characteristic finding of both streptococcal pharyngitis and Kawasaki disease

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Differential diagnosis
1. Kawasaki disease: If patient febrile for five or more days, consider
Kawasaki disease. Other manifestations of this disease of unknown etiology
often elicited by history include a non-purulent conjunctivitis (which may
have cleared prior to presentation), rash, and swelling and erythema of the
hands and/or feet. The swelling in the feet can lead to painful walking. Must
have four of the following criteria in addition to fever (as well as no other
apparent cause for the illness) for diagnosis:
Changes in oral mucosa
Extremity changes (redness/swelling)
Unilateral cervical lymphadenopathy
Rash
Conjunctivitis
2. Stevens-Johnson syndrome: Mucocutaneous disorder characterized by
fever, severe stomatitis, conjunctivitis, and erythema multiformetype (i.e.,
hypersensitivity reaction), blistering rash. Formerly called erythema
multiforme major.

3. Bone or joint infection:A concern in a young child who suddenly stops


walking, since up to 80% of infections are in the lower extremities.
However, the fever associated with osteomyelitis or septic arthritis is usually
not as high as in this case.

4. Juvenile idiopathic arthritis (JIA):A group of common rheumatic


diseases. Systemic-onset disease (Stills disease) characteristically has
prolonged fever, rash, and arthritis, although arthritis often presents much
later.

5. Rocky Mountain spotted fever: Caused by Rickettsia rickettsii, this is the


most common fatal tick-borne disease in U.S. Characterized by fever,
myalgias, headache, and petechial rash classically starting on wrists and
ankles and progressing centrally.

6. Viral syndrome: A frequently used term covering wide range of illnesses.


The viruses most likely to cause fever, a non-descript rash, and presenting
in late summer/early fall would be the enteroviruses. The fever associated
with these viral infections in a normal host usually last no longer than three
to five days.

7. Scarlet fever: An erythematous, blanching, sandpaper-like rash with very


fine papules secondary to infection with Group A streptococcus. Starts in
groin, axilla, and neck. Spreads rapidly over trunk and extremities. Fever
can be high, but generally resolves within five days.

Studies

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Complete blood count (CBC) with differential:

Will help evaluate for possible infection or inflammatory response


Also useful to evaluate for possible anemia, thrombocytopenia, or
thrombocytosis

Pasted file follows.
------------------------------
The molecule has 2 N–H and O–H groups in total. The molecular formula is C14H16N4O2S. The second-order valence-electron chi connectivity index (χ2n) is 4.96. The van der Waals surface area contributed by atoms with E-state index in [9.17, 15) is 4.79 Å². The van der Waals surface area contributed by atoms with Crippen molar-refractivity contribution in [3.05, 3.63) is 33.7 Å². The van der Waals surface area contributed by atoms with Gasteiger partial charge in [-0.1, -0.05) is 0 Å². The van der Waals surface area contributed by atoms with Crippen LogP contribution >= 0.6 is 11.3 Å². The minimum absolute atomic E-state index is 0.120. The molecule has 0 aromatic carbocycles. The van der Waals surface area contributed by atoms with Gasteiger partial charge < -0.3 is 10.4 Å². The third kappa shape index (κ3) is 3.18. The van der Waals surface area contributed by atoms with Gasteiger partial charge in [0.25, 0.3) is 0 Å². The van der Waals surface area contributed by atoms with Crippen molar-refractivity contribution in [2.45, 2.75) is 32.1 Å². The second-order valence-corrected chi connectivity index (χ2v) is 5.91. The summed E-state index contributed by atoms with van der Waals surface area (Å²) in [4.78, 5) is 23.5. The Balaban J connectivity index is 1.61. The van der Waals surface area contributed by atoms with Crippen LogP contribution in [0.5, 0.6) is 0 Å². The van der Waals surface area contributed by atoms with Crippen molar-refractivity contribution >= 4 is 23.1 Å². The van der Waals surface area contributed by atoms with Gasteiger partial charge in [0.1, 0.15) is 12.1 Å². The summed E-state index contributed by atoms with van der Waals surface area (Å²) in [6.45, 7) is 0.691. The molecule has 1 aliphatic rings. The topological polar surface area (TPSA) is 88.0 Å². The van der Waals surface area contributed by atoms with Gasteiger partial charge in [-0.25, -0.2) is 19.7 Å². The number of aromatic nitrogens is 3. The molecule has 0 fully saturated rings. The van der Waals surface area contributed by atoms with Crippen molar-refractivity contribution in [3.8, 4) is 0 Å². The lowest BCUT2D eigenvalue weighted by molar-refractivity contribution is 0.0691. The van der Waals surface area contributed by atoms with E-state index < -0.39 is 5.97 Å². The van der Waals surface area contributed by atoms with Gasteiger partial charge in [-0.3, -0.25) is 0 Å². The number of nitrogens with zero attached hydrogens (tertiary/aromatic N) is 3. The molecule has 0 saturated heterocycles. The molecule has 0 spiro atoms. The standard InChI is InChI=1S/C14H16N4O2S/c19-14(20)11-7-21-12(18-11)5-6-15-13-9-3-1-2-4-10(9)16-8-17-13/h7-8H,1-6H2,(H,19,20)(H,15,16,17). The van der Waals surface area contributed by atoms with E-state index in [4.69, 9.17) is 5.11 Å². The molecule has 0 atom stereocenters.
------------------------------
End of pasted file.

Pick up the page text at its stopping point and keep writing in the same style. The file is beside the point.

In Kawasaki disease, the white blood count is usually elevated, with a
predominance of neutrophils
A normochromic, normocytic anemia is common
A markedly elevated platelet count may be seen in the second week of the
illness.

Blood culture:

In this case, the clinical course is long for bacteremic illnesses, though the
height of the fever and the clinical appearance of the patient could justify
obtaining a culture.

Liver enzymes:

May be elevated in a number of diseases, including both Kawasaki disease


and Stevens-Johnson syndrome.
Serum albumin level frequently low in Kawasaki disease.

Acute phase reactants:

Erythrocyte sedimentation rate (ESR) and C-reactive protein (CRP)


Lack of specificity limits usefulness for diagnostic purposes, though can lend
support for and against some diagnoses.
ESR and CRP frequently play a more useful role in following a disease
process.
A normal ESR would argue strongly against Kawasaki disease.

Clean-catch urinalysis:

Sterile pyuria is associated with Kawasaki disease, secondary to a sterile


urethritis.
A clean-catch urine is likely to show white cells, whereas a catheterized
urine may not because the white cells come from the urethra.

Management
Acute treatment of Kawasaki disease:

1. Hospitalization is required for treatment and evaluation of possible


complications.
2. Administration of high-dose intravenous immune globulin (IVIG), the only
known therapy to reduce the risk of coronary artery sequelae
Use of IVIG in Kawasaki disease has brought the incidence of coronary
artery aneurysms down from 2025% to 24%.
3. High-dose aspirin until defervescence

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Aspirin is used as an anti-inflammatory drug that helps shorten the


febrile course of the illness
Has no effect on the development of aneurysm
Other antipyretics usually not effective
Children on long-term aspirin therapy may be at risk for experiencing
Reye syndrome after influenza virus infection.
4. Echocardiography
All patients should receive an echocardiogram during the acute phase,
both to look for presence of coronary aneurysms and to provide a
baseline for future comparisons.
Aneurysms may be present by the end of the first week, but usually
present later, and almost always within four weeks of disease onset.

Prevention of complications:

Continue low-dose aspirin for at least six weeks following acute phase.
Since if coronary artery aneurysms develop they usually do so within four
weeks of the acute illness, follow-up visits with cardiology after discharge
for repeat echocardiograms are essential.
May require lifelong cardiology follow-up.